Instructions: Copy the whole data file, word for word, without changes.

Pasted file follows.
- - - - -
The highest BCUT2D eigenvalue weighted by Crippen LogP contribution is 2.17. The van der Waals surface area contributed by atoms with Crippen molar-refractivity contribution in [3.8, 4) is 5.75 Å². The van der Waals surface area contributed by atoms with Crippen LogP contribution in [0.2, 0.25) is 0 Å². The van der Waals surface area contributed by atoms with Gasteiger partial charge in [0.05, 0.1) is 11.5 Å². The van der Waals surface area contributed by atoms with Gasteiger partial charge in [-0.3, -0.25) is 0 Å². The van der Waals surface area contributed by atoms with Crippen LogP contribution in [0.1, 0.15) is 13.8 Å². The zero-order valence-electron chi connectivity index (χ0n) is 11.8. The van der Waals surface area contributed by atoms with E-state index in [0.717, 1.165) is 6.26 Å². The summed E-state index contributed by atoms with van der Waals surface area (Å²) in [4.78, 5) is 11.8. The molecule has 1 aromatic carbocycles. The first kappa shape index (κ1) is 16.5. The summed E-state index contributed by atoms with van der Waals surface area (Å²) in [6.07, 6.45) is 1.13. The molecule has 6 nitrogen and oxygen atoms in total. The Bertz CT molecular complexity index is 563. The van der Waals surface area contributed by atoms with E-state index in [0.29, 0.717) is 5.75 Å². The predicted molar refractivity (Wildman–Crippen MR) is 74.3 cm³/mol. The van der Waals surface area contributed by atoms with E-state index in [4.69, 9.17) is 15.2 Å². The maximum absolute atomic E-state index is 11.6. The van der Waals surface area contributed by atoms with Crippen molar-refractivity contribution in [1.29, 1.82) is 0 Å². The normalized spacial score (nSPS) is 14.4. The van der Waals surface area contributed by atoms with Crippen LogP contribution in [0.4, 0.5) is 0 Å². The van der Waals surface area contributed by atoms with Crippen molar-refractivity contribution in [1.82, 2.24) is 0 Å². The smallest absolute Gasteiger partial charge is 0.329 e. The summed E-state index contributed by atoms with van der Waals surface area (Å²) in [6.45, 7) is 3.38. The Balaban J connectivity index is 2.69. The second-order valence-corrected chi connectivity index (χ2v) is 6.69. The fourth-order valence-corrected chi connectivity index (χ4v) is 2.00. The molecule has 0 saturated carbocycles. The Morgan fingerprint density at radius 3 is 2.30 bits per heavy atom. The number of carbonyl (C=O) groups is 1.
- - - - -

The highest BCUT2D eigenvalue weighted by Crippen LogP contribution is 2.17. The van der Waals surface area contributed by atoms with Crippen molar-refractivity contribution in [3.8, 4) is 5.75 Å². The van der Waals surface area contributed by atoms with Crippen LogP contribution in [0.2, 0.25) is 0 Å². The van der Waals surface area contributed by atoms with Gasteiger partial charge in [0.05, 0.1) is 11.5 Å². The van der Waals surface area contributed by atoms with Gasteiger partial charge in [-0.3, -0.25) is 0 Å². The van der Waals surface area contributed by atoms with Crippen LogP contribution in [0.1, 0.15) is 13.8 Å². The zero-order valence-electron chi connectivity index (χ0n) is 11.8. The van der Waals surface area contributed by atoms with E-state index in [0.717, 1.165) is 6.26 Å². The summed E-state index contributed by atoms with van der Waals surface area (Å²) in [4.78, 5) is 11.8. The molecule has 1 aromatic carbocycles. The first kappa shape index (κ1) is 16.5. The summed E-state index contributed by atoms with van der Waals surface area (Å²) in [6.07, 6.45) is 1.13. The molecule has 6 nitrogen and oxygen atoms in total. The Bertz CT molecular complexity index is 563. The van der Waals surface area contributed by atoms with E-state index in [0.29, 0.717) is 5.75 Å². The predicted molar refractivity (Wildman–Crippen MR) is 74.3 cm³/mol. The van der Waals surface area contributed by atoms with E-state index in [4.69, 9.17) is 15.2 Å². The maximum absolute atomic E-state index is 11.6. The van der Waals surface area contributed by atoms with Crippen molar-refractivity contribution in [1.29, 1.82) is 0 Å². The normalized spacial score (nSPS) is 14.4. The van der Waals surface area contributed by atoms with Crippen LogP contribution in [0.4, 0.5) is 0 Å². The van der Waals surface area contributed by atoms with Crippen molar-refractivity contribution in [1.82, 2.24) is 0 Å². The smallest absolute Gasteiger partial charge is 0.329 e. The summed E-state index contributed by atoms with van der Waals surface area (Å²) in [6.45, 7) is 3.38. The Balaban J connectivity index is 2.69. The second-order valence-corrected chi connectivity index (χ2v) is 6.69. The fourth-order valence-corrected chi connectivity index (χ4v) is 2.00. The molecule has 0 saturated carbocycles. The Morgan fingerprint density at radius 3 is 2.30 bits per heavy atom. The number of carbonyl (C=O) groups is 1.